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8 Jun, 2019 09:53

Boeing delayed fix of faulty 737 MAX alert until 2020, informed FAA only after 1st fatal crash

Boeing delayed fix of faulty 737 MAX alert until 2020, informed FAA only after 1st fatal crash

The majority of Boeing 737 MAX aircraft had a non-working alert for faulty sensor data. The company scheduled the problem to be fixed three years after discovering it and didn’t inform the FAA until one of the planes crashed.

Two Boeing 737 MAX airliners operated by Lion Air and Ethiopian Airlines crashed five months apart, killing a total of 346 people, and leading to a worldwide grounding of the new model. Both accidents were apparently caused by faulty data from Angle of Attack (AoA) sensors, which made the aircraft software falsely detect impending stalling and pushed the aircraft’s nose down.

Pilots were supposed to be alerted about possible problems with the sensors by an AoA Disagree alert, which should light up when data coming from two AoA sensors does not match. But the alert required an optional set of indicators to be installed to actually work, and only 20 percent of the aircraft sold had them. Boeing learned about the situation in November 2017, but considered it a low-risk issue and scheduled a fix for 2020, the company reported to a House committee.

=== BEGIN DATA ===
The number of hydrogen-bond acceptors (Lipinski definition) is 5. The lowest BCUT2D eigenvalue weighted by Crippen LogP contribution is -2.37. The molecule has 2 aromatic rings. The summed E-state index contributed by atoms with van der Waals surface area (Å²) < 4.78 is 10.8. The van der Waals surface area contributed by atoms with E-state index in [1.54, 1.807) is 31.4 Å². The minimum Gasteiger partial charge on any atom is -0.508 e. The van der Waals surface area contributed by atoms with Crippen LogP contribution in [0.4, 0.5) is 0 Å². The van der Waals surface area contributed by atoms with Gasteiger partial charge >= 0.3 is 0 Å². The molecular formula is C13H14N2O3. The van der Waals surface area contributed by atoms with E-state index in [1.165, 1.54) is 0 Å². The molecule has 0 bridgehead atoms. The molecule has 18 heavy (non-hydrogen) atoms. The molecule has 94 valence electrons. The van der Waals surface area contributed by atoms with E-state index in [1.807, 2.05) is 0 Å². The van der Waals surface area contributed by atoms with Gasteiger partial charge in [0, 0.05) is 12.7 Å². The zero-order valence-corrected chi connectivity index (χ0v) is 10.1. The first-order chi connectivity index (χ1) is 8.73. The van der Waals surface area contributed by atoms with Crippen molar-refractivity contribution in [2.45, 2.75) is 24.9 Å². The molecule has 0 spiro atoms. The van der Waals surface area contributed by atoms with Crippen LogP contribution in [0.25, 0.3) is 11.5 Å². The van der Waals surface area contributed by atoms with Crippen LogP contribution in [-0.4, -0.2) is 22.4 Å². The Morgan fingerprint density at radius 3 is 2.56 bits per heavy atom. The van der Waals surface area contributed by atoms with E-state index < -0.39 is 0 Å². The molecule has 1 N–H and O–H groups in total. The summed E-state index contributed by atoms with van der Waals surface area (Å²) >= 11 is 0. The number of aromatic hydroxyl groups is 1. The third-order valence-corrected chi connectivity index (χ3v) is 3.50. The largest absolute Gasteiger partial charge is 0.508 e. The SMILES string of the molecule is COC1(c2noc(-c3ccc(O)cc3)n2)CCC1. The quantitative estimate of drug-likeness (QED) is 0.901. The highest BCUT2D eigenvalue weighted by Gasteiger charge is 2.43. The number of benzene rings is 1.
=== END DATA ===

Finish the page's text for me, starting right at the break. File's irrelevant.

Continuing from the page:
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After Lion Air flight 610 crashed in October 2018, the company decided to accelerate its timeline, Boeing said in response to a letter sent by Representatives Peter DeFazio and Rick Larsen, who head a House committee that is investigating the crashes and possible mismanagement by the Federal Aviation Administration (FAA) regarding the rollout of the 737 MAX. Boeing first informed the FAA about the faulty alert after one of the planes crashed.

The aviation giant reported the issue earlier in May. Neither the Lion Air aircraft nor Ethiopian Airlines flight 302, which crashed in March, had the optional feature that allows the alert to work, although it was not immediately clear if the pilots could have averted the disasters if they had known that the AoA sensors were failing.

The Lion Air aircraft, however, narrowly avoided a similar incident a day before its final demise thanks to an off-duty pilot who was in the cockpit and instructed the crew to turn off the anti-stalling system.

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